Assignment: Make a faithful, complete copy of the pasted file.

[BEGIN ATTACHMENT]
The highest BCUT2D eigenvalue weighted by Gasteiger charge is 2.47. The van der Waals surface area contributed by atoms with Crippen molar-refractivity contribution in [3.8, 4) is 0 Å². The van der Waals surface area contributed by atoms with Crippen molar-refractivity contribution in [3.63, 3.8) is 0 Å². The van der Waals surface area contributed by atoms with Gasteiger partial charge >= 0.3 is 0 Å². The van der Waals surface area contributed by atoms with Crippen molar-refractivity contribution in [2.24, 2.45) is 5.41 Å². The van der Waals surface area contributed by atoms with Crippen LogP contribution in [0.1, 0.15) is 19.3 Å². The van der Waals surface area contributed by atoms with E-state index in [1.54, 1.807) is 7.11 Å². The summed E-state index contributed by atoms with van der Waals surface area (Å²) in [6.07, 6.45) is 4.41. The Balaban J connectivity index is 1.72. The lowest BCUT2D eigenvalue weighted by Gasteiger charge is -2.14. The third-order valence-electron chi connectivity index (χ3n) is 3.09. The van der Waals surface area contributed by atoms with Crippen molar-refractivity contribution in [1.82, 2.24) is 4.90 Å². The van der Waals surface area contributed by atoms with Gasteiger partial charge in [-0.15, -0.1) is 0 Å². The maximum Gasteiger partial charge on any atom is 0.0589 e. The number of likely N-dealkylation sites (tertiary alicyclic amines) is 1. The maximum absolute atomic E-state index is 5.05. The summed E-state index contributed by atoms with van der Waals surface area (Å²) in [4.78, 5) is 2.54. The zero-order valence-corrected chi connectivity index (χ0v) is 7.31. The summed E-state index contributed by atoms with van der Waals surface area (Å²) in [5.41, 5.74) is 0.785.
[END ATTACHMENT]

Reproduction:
The highest BCUT2D eigenvalue weighted by Gasteiger charge is 2.47. The van der Waals surface area contributed by atoms with Crippen molar-refractivity contribution in [3.8, 4) is 0 Å². The van der Waals surface area contributed by atoms with Crippen molar-refractivity contribution in [3.63, 3.8) is 0 Å². The van der Waals surface area contributed by atoms with Gasteiger partial charge >= 0.3 is 0 Å². The van der Waals surface area contributed by atoms with Crippen molar-refractivity contribution in [2.24, 2.45) is 5.41 Å². The van der Waals surface area contributed by atoms with Crippen LogP contribution in [0.1, 0.15) is 19.3 Å². The van der Waals surface area contributed by atoms with E-state index in [1.54, 1.807) is 7.11 Å². The summed E-state index contributed by atoms with van der Waals surface area (Å²) in [6.07, 6.45) is 4.41. The Balaban J connectivity index is 1.72. The lowest BCUT2D eigenvalue weighted by Gasteiger charge is -2.14. The third-order valence-electron chi connectivity index (χ3n) is 3.09. The van der Waals surface area contributed by atoms with Crippen molar-refractivity contribution in [1.82, 2.24) is 4.90 Å². The van der Waals surface area contributed by atoms with Gasteiger partial charge in [-0.15, -0.1) is 0 Å². The maximum Gasteiger partial charge on any atom is 0.0589 e. The number of likely N-dealkylation sites (tertiary alicyclic amines) is 1. The maximum absolute atomic E-state index is 5.05. The summed E-state index contributed by atoms with van der Waals surface area (Å²) in [4.78, 5) is 2.54. The zero-order valence-corrected chi connectivity index (χ0v) is 7.31. The summed E-state index contributed by atoms with van der Waals surface area (Å²) in [5.41, 5.74) is 0.785.